Q: In 3 Jn 1, did John treat Gaius as an ally who will support John against Diotrephes, the leader of another faction, as Asimov’s Guide to the Bible p.1171 says?
A: No. There is no evidence for this strange idea that John, the apostle of Jesus, was in need of allies.
Q: In 3 Jn 2 (KJV), does this mean we should be "prospering"?
A: No. The King James Version translated this accurately, but sometimes people take words out of context. The King James Version says, "just as your soul is prospering." See also the next question.
Q: In 3 Jn 2, does "I pray that you may enjoy good health and that all may go well with you" show that all Christians ought to be healthy and rich?
A: No. Prosperity teachers might try to use this verse to teach this error, but every mention of health and well-being does not mean we are to think of God primarily in terms of the health and good things He gives us. John was praying for their well-being in every way. The Bible has nothing against wealthy believers, such as Abraham, as long as they do not love money. See When Cultists Ask p.303 for more info.
Q: In 3 Jn 7 (KJV), should the word be "Gentiles" or "pagans" as in other translations?
A: The word, in isolation, could be translated either way. However, the context here is unbelievers, pagans, or heathen as the Williams Translation. Paul did often receive help from Gentile Christians. See Hard Sayings of the Bible p.750-752 for more info.
Q: In 3 Jn 7, should Christians accept anything from "Gentiles"? How about a paycheck?
A: Christians can accept things from Gentiles and non-believers in general. Two points here.
1. It describes people who were going forth to share the Gospel. In general, it would be strange for full-time Christian workers to be paid by non-Christians. (Though this is done in state-sponsored churches, such as in Norway, Great Britain, and so forth.)
2. John was mentioning this to shame Christians who were refusing to help other Christians who were sharing the Gospel. Even today, there are genuine Christians who refuse to associate with other Christians in evangelism. One unfortunate excuse I heard was, "they might sing songs that are not doctrinally correct." Yet, they were not willing to look over the songs in advance and come to an agreement.
Geisler and Howe in When Critics Ask p.547, after stating this applies to ministering the Gospel, add that this is "descriptive, not prescriptive." In other words, John did not say, "I command you never to take money from pagans." Rather, John mentioned that as an example for us to follow, in his ministering, he did not take money from pagans. See also Hard Sayings of the Bible p.750-751 for more info.
Q: In 3 Jn 9, how could Diotrephes be a leader in God’s church?
A: Unfortunately, history has shown it was all too easy for a false brother to become a leader of Christians. People did not to wait for history to show them this, though. Paul expressly prophesied this in Acts 20:29-31 and 2 Timothy 4:3-5.
Q: In 3 Jn 11 and 1 Jn 2:29, how is it that "anyone who does what is good is from God"?
A: We have to answer the question "what is good?" before we can answer this question. Mark 10:18 says that only God is good. Good in this context means what is pleasing to God, and Hebrews 11:6 says that without faith, it is impossible to please God.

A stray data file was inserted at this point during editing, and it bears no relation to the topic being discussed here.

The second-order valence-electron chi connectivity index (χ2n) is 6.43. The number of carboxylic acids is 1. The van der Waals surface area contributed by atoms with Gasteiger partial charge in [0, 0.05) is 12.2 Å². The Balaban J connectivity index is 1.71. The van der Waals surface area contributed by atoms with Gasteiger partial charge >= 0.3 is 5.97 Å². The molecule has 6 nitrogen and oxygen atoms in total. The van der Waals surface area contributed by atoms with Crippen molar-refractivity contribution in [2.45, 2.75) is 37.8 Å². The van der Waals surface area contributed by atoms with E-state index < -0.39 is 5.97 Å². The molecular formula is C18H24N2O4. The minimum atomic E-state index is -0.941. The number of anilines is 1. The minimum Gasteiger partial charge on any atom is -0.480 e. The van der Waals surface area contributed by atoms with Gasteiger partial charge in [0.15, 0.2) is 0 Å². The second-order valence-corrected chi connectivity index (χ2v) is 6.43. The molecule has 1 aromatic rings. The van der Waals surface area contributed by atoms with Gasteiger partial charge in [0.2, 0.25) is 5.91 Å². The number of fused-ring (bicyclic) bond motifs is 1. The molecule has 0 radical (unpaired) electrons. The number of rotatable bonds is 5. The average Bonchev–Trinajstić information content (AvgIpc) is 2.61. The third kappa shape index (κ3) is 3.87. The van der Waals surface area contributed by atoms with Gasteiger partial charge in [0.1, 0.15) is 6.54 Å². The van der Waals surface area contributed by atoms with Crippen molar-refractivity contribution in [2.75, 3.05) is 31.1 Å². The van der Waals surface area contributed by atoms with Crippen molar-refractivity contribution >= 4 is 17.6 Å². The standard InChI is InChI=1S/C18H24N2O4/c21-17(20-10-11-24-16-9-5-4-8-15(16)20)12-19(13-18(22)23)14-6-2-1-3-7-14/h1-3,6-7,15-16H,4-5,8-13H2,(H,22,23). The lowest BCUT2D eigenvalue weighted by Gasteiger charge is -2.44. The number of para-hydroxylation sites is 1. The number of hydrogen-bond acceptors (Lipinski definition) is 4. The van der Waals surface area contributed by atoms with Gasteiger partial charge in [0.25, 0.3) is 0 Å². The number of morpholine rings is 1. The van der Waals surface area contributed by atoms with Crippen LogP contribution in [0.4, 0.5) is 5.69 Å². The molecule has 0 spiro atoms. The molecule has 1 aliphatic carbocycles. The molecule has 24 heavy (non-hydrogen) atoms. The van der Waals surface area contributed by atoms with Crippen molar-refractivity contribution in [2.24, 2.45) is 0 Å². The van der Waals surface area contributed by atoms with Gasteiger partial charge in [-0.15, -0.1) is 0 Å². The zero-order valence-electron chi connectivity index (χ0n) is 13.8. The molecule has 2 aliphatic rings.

Since Diotrephes was doing evil in 3 John 9-10, John was saying these words in 3 John 11 to indirectly show why Diotrephes was not from God. See Hard Sayings of the Bible p.752-753 for more info.
Q: In 3 Jn 12, is Demetrius the same person named Demetrius in Acts 19:242?
A: We do not know, but most likely not. Demetrius was a common Greek name.
Q: In 3 Jn, how do we know if what we have today is a reliable preservation of what was originally written?
A: There are at least three reasons.
1. God promised to preserve His word in Isaiah 55:10-11; Isaiah 59:21; Isaiah 40:6-8; 1 Peter 1:24-25; Matthew 24:35.
2. Evidence of the early church. Here are a few of the writers who referred to verses in 3 John.
Hilary wrote about 355-367/368 A.D.
Note that the Muratorian Canon (c.170 A.D.) only mentions two letters of John.
3. Earliest manuscripts we have of 3 John show there are small manuscript variations, but zero theologically significant errors.
p74 (=Bodmer 17) Acts 1:2-5,7-11,13-15,18-19,22-25; 2:2-4; 2:6-3:26; 4:2-6,8-27; 4:29-27:25; 27:27-28:31; James 1:1-6,8-19,21-23,25,27; 2:1-3,5-15; 18-22, 25-26; 3:1,5-6,10-12,14,17-18; 4:8,11-14; 5:1-3,7-9,12-14,19-20; 1 Peter 1:1-2,7-8,13,19-20,25; 2:6-7,11-12,18,24; 3:4-5; 2 Peter 2:21; 3:4,11,16; 1 John 1:1,6; 2:1-2,7,13-14,18-19,25-26; 3:1-2,8,14,19-20; 4:1,6-7,12,16-17;5:3-4,9-10,17; 2 John 1,6-7,13; 3 John 6,12; Jude 3,7,12,18,24 (7th century)
7th century - 1968 - The Text of the New Testament has James 2:4 and 1 Peter 1:12
7th century - 1975 - Aland et al. Third Edition
6th century - 1998 - Aland et al. Fourth Revised Edition
Vaticanus (325-350 A.D.), Sinaiticus (340-350 A.D.), and Alexandrinus (c.450 A.D) have all of 3 John.
Bezae Cantabrigiensis (c.450-550 A.D.) has preserved 3 John 11-15.
Bohairic Coptic 3rd/4th century
Sahidic Coptic 3rd/4rth century
Ephraemi Rescriptus 5th century
Armenian [Arm] from 5th century
Georgian [Geo] from 5th century
Ethiopic [Eth] from c.500 A.D.
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